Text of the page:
Duncan, D. B. (1955). Multiple range and multiple F tests. Biometrics, 11, 142.CrossRefGoogle Scholar
Falconer, D. S. (1952). A totally sex-linked gene in the house mouse. Nature, Lond. 169, 664665.CrossRefGoogle ScholarPubMed
Falconer, D. S. (1953). Total sex-linkage in the house mouse. Z. indukt. Abstamm.-u. Vererb-Lehre, 85, 210219.Google ScholarPubMed
Falconer, D. S., Fraser, A. S. & King, J. W. B. (1951). The genetics and development of ‘crinkled’, a new mutant in the house mouse. J. Genet. 50, 324344.CrossRefGoogle ScholarPubMed
Kindred, B. (1967). The expression of the tabby and crinkled genes in different genetic backgrounds in the mouse. Genetics, 55, 173178.Google ScholarPubMed
Mann, S. J. (1962). Pre-natal formation of hair follicle types. Anat. Bee. 144, 135141.Google Scholar
Snell, G. D. (1941). Reproduction. In Biology of the Laboratory Mouse. New York: Dover Publications.Google Scholar
Wildman, A. B. & Carter, H. B. (1939). Fibre-follicle terminology in the Mammalia. Nature, Lond. 144, 783784.CrossRefGoogle Scholar
You have Access

Send article to Kindle

To send this article to your Kindle, first ensure no-reply@cambridge.org is added to your Approved Personal Document E-mail List under your Personal Document Settings on the Manage Your Content and Devices page of your Amazon account. Then enter the ‘name’ part of your Kindle email address below. Find out more about sending to your Kindle. Find out more about sending to your Kindle.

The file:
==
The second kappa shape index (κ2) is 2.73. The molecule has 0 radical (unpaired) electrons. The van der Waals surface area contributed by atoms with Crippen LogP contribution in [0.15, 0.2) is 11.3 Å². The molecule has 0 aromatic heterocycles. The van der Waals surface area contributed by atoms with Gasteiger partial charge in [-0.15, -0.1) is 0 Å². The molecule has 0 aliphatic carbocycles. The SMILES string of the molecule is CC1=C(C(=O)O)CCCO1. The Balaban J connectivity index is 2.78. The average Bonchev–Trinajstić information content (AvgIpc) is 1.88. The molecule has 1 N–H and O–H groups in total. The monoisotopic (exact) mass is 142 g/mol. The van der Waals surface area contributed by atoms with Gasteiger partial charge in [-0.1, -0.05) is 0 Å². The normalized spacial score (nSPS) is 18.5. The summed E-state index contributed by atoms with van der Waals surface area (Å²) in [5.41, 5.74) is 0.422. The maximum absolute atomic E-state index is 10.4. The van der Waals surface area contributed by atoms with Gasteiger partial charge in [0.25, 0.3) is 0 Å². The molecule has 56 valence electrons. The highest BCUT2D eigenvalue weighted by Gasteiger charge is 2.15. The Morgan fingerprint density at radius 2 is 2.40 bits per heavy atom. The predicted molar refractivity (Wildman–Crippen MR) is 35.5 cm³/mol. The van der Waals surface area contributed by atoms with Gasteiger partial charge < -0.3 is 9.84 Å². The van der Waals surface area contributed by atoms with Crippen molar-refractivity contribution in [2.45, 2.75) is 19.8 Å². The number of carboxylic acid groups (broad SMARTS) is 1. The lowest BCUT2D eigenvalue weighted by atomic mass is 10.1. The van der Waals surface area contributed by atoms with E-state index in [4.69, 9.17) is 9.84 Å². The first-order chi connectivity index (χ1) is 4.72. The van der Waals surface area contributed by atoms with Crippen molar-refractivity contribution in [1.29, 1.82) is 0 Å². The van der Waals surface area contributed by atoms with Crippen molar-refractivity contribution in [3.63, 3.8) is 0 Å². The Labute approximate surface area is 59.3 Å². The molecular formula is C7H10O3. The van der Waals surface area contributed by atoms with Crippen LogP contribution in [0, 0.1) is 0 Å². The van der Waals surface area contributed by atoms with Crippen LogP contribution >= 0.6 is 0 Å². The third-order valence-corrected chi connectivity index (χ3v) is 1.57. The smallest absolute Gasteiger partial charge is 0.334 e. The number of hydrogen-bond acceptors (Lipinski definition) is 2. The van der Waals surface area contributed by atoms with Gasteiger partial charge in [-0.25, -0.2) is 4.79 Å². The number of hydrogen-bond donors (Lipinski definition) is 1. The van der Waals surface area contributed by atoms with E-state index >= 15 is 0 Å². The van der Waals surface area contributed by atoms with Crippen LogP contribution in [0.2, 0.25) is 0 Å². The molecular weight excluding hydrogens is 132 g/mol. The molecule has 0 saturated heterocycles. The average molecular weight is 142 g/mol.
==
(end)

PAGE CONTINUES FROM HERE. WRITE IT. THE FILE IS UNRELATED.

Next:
Note you can select to send to either the @free.kindle.com or @kindle.com variations. ‘@free.kindle.com’ emails are free but can only be sent to your device when it is connected to wi-fi. ‘@kindle.com’ emails can be delivered even when you are not connected to wi-fi, but note that service fees apply.

Find out more about the Kindle Personal Document Service.

The initiation and development of the hair follicle population in tabby mice
Available formats
×

Send article to Dropbox

To send this article to your Dropbox account, please select one or more formats and confirm that you agree to abide by our usage policies. If this is the first time you use this feature, you will be asked to authorise Cambridge Core to connect with your <service> account. Find out more about sending content to Dropbox.

The initiation and development of the hair follicle population in tabby mice
Available formats
×

Send article to Google Drive

To send this article to your Google Drive account, please select one or more formats and confirm that you agree to abide by our usage policies. If this is the first time you use this feature, you will be asked to authorise Cambridge Core to connect with your <service> account. Find out more about sending content to Google Drive.

The initiation and development of the hair follicle population in tabby mice
Available formats
×
×

Reply to: Submit a response

Please enter your response.

Your details

Please enter a valid email address.

Conflicting interests

Do you have any conflicting interests? *